In terms of good places for a few Guinness in Dublin Dawson Lounge in Kildare St, Kehoe's in Sth Anne St off Grafton St, and The International Bar in Wicklow St are all good with a bit of traditional atmosphere. For live music try Donohoes near St Stephen's Green (particularly Sunday afternoon session), McNeill's in Capel St (Saturday night's from 9.30-midnight's great but the last time I was there the players were in the backroom which wasn't as good), Cobblestones in Smithfield, and Temple Bar pub in Temple Bar (Saturday afternoon can be great but it depends on who is playing and you are paying EUR4.95 a pint).
The Jameson factory is not a factory, they do not make whisky there any more. It is a history of the factory which used to be there and so forth. I presume the Jamestown factory referred to in #1 is the Jameson factory.
Day trips from Dublin could include Dalkey and Howth (both easily accessible by train), Newgrange, Glendalough/Wicklow (although this may need to be done as part of a tour group) and this could provide a quite full week. The alternative could be a couple of days in Galway which is only 2-3 hours away by train or bus.
Edited by: markfawkner
Aug 23, 2011 6:54 AM
Aug 23, 2011 6:55 AM
Aug 23, 2011 7:00 AM
5Dublin is as safe as any capital city to travel in and probably safer than most. The usual rules apply (keep your wits about you slightly more than you might in your home city, use the hotel safe if you've got one, keep separate your cards and keep your cash in two separate amounts if you are carrying a bit) and you are unlikely to find yourself in anywhere in Dublin which might be regarded as particularly unsafe.
Aug 23, 2011 7:34 AM
6Great. Thanks for the tips - and yes, besides the typical precautions, I wanted to be sure I would be alright on my own traveling around, as well as if I decide to take day trips to Cork or surrounding areas by train. I assume the train is easy to use and understand? And did you have any particular suggestions for St. Patricks Day celebrations?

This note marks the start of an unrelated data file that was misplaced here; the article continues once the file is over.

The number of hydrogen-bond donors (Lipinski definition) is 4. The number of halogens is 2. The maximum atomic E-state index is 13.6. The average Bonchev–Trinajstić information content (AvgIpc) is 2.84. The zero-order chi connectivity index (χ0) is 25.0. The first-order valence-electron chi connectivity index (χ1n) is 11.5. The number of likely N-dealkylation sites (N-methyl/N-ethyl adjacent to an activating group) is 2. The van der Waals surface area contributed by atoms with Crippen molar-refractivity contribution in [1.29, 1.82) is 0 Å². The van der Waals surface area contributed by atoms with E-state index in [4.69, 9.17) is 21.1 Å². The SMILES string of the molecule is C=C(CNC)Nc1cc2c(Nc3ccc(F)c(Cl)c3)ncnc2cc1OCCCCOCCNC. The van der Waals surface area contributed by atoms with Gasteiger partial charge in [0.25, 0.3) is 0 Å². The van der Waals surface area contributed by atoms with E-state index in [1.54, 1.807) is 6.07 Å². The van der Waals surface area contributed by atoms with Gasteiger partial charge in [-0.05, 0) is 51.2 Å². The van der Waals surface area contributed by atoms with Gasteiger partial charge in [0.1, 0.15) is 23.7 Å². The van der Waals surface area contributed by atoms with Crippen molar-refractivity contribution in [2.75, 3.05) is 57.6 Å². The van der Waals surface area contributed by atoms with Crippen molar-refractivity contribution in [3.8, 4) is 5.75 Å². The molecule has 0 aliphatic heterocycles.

Edited by: kcushing
Aug 23, 2011 7:41 AM
7St Pat's is not big in Ireland as a celebration. There'll be some wimpy effort at a street parade but that's about it.
There are three train stations in Dublin - Heuston, Connolly and Pearse. To work out whatever you need to do, go to the Irish Rail (Iarnród Éireann) website and that'll put you straight. it is Bus Éireann for the government buses but check the web for private operators too.
Aug 23, 2011 7:53 AM
Aug 24, 2011 9:49 AM
9We spent time in both cities earlier this year and enjoyed both. Even though I really liked Cork, I would prefer to spend more time in Dublin. It's a great 'walking city' (as is Cork) but there are scads of things to see and do. Have a great trip!
Aug 24, 2011 1:30 PM
10....... Dublin is a better place, bigger by far with more venues and sites.
Oct 5, 2012 5:30 PM
11If you are in cork on a Saturday, check out this local arts and crafts markets that also has some really cool cintage finds. A true gem! I got loads of really cool inexpensive gifts inside. It's called The Fair Alternative, it's on Princes St, in the Princes St. church.
Www.facebook.com/thefairalternative and don't forget to go to Blarney ad kiss the Blarney Stone! Ring Shandon Bells, visit the city goal and St Finbars Cathedral and go on a pub crawl!